Libya Adds New Pieces to Its Nuclear History

By Crail, Peter | Arms Control Today, October 2008 | Go to article overview

Libya Adds New Pieces to Its Nuclear History


Crail, Peter, Arms Control Today


The International Atomic Energy Agency (IAEA) issued a report Sept. 12 indicating that Libya did not provide a full picture of its past nuclear fuel cycle procurement efforts following its renunciation of nonconventional weapons in December 2003. The omissions, however, did not point to any attempt to maintain a weapons-related capability and were only important for uncovering the timeline of Libya's contacts with the nuclear smuggling network led by Pakistani nuclear official Abdul Qadeer Khan and other avenues Tripoli pursued to obtain nuclear weapons.

Indeed, the agency has concluded its investigations into Libya's former nuclear weapons programs. IAEA Director-General Mohamed ElBaradei stated in a Sept. 22 statement to the agency's 3 5 -member Board of Governors on the status of verification efforts that the IAEA "is now able to implement safeguards in Libya in a routine manner."

Heralding Libya's reversal on its nonconventional weapons programs as a model to be followed by other countries, Secretary of State Condoleezza Rice met with Libyan leader Moammar Gaddafi Sept. 5. She told reporters the same day that the shift in U.S.-Libyan relations "demonstrates that when countries are prepared to make strategic changes in direction, the United States is prepared to respond." She was the first secretary of state to visit Tripoli since 1953.

Libya Provides New Information on Procurement

The Sept. 12 report suggests that Libya initially did not fully disclose to the agency all of its procurement efforts for technology needed to develop nuclear weapons. It states that, since the agency's last report on Libya's nuclear programs in August 2004, the IAEA received "additional informa- tion" regarding Libya's efforts to acquire fuel cycle technology. Specifically, this additional information related to efforts by Libya to obtain gas centrifuge technology for uranium enrichment earlier than it had previously admitted and design information it received related to nuclear fuel fabrication and plutonium reprocessing.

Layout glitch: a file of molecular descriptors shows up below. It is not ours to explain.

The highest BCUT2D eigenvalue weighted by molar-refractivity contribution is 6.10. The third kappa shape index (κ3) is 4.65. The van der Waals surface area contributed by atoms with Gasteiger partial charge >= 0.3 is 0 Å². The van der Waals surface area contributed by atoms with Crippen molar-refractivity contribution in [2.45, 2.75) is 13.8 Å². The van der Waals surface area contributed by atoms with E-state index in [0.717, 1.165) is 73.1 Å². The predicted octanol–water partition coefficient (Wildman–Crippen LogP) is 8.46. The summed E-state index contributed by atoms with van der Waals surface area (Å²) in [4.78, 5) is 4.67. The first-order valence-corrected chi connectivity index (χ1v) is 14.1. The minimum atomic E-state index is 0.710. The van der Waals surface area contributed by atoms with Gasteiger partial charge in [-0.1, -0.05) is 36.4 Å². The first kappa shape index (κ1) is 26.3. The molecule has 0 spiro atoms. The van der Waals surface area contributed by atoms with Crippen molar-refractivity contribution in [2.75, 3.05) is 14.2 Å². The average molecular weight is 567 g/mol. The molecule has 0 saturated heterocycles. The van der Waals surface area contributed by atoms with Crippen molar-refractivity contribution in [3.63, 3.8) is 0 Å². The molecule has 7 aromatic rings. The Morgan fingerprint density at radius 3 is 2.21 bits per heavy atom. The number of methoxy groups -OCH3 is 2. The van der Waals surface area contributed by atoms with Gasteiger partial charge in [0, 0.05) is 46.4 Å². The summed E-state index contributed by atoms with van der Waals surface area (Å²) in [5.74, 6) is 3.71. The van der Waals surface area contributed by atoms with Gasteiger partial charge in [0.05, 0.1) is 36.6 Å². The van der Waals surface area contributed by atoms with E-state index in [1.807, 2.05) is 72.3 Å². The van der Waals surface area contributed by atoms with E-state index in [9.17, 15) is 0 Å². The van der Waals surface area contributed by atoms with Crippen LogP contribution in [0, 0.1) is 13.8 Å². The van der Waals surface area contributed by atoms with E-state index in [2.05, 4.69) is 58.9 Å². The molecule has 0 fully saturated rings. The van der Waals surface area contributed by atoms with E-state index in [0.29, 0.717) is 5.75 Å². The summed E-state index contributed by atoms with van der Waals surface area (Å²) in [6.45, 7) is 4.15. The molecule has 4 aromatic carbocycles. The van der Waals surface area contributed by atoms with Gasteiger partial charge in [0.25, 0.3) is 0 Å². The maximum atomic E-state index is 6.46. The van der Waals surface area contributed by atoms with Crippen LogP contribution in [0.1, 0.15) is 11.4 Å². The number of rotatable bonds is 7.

Uranium enrichment and spent fuel re- processing are the two paths that might be taken to develop a nuclear weapon. Uranium enrichment increases the concentration of the fissile isotope uranium-235 in uranium hexafluoride gas to low levels to power a nuclear reactor or high levels for potential weapons purposes. Reprocessing allows the separation of plutonium from spent nuclear fuel for use in nuclear weapons or reactors.

Although the remaining elements of Tripoli's nuclear program were dismantled and removed by the United Kingdom and the United States in 2004, the IAEA has continued its efforts to piece together the history of Libya's clandestine nuclear acquisition efforts.

Earlier Contacts With Khan Network

In regard to Tripoli's centrifuge procurement efforts, the agency highlights that Libya's contact with the Khan nuclear smuggling network began about a decade earlier than previously admitted. According to a February 2004 IAEA report, Libya initially told the agency that it made a decision in 1995 to "reinvigorate" its nuclear activities and pursue a uranium-enrichment program with Khan's assistance. …

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